MCICS-100: The First Five Minutes

MCICS-100 was held May 24 and 25 at the new St. Anthony Hospital, Pre-hospital Services building, in Lakewood.  Unlike many courses, both days were very busy with instructor presentations and hands-on exercises.  The course was presented by the Operational Consulting Group comprised of Robert Marlin, John Putt, Matt Swindon and Demetri Zannis, all of whom are paramedics.  It was sponsored by COTrain.

This course was extremely valuable in teaching the theoretical and hands-on skills necessary for responding to a mass casualty incident.  What constitutes a mass casualty incident, you ask?  It’s any incident involving more victims than emergency responders can easily manage.  One ‘trigger point’ mentioned was an incident requiring three or more ambulances for transport, though in a rural area even one ambulance may take a long time to arrive.  It’s necessary to honestly assess the available resource during an incident and it’s generally wise to opt for the mass casualty ICS structure rather than assuming that resources will be freely available.

One concept that is gradually filtering through the law enforcement, firefighter and EMS communities is that the real ‘first responders’ are often the lay people in the immediate area of the incident.  While the Medical Response Corps was present near the finish line of the Boston Marathon, many ‘ordinary’ folks were the ones applying tourniquets to the limbs of victims, saving their lives.  For this reason, this type of training is invaluable not only for the ‘professionals’, but almost anyone who has the interest, desire and time to invest in the course.


Mass Casualty Incident Command System 10-4 exercise. Photo by J Scott.

The classroom portion of the course was both theory and examples of past mass casualty events with an analysis of what went right and what went wrong.  Saturday’s 10-4 exercise involved moving four patients onto backboards and moving them from one area to another.  My team consisted of five women and we worked exceptionally well with one another.  We took advantage of being the last team to perform the 10-4 exercise and so earned the very best time of three minutes flat.  We were thereafter dubbed the “Broad-Squad”.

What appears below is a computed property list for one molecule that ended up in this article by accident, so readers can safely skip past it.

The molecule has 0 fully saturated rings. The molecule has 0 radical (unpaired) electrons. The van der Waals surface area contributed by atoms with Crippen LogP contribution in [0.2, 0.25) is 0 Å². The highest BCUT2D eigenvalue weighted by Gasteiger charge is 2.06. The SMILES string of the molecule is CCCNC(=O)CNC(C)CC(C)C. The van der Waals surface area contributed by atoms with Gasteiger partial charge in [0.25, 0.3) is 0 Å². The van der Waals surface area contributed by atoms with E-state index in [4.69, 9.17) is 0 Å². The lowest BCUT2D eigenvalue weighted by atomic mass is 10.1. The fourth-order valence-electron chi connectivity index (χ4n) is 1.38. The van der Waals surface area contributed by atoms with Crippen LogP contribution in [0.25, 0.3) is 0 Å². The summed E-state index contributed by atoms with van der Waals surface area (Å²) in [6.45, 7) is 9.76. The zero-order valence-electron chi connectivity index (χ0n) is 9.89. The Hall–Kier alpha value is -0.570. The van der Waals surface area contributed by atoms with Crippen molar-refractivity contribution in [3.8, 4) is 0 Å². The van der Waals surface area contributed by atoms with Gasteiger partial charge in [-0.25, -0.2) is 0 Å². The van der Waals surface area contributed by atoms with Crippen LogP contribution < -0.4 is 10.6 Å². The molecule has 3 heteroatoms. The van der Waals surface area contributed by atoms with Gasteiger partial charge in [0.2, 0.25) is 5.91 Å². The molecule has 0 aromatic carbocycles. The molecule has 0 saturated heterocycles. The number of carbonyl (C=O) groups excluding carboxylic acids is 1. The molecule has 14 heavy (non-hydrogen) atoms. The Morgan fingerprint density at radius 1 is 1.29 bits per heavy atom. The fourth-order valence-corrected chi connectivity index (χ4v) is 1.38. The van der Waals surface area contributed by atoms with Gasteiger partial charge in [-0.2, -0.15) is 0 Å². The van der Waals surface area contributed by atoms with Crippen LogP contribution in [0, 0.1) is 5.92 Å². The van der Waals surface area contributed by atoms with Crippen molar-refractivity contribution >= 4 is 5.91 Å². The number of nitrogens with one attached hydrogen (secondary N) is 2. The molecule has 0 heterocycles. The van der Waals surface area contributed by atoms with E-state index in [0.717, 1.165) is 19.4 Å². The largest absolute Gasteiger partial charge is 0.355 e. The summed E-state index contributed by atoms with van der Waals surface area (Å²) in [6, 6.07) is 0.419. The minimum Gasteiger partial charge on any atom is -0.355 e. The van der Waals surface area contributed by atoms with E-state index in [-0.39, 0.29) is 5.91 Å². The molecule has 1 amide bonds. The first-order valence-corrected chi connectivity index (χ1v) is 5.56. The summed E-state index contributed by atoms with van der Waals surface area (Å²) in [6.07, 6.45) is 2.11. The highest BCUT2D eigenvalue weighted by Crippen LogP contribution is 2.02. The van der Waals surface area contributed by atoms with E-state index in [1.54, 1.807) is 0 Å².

The final exercise on Sunday was extremely demanding and difficult.  We each had to take on an MCICS role and I was elected to Transportation Chief.  All I can say is that communicating with a dispatcher via radio with chaos all around me was very challenging.  I was very fortunate that my partner/scribe and I had worked together on Saturday, so we communicated very well, which made the patient flow smoother.  Still, there were times that I had to close my eyes to concentrate exclusively on the radio transmissions in order to keep focused.  In the early stages of the final exercise, Robert had to yell at me several times to keep me from surging forward too quickly or getting distracted by a minor detail.  He also had to coach me on the proper radio ‘lingo’ for dispatch.

I can’t emphasize enough the value of this course.  MCICS-100 is also a prerequisite for other MCICS courses, such as MCICS-400, Hospital Evacuation and Surge Capacity (Operational Track) and MCICS-200 Active Shooter.  Learning from the gentlemen of the Operational Consulting Group was a very rewarding experience and helped me to develop that ‘muscle memory’ that we often talk about.

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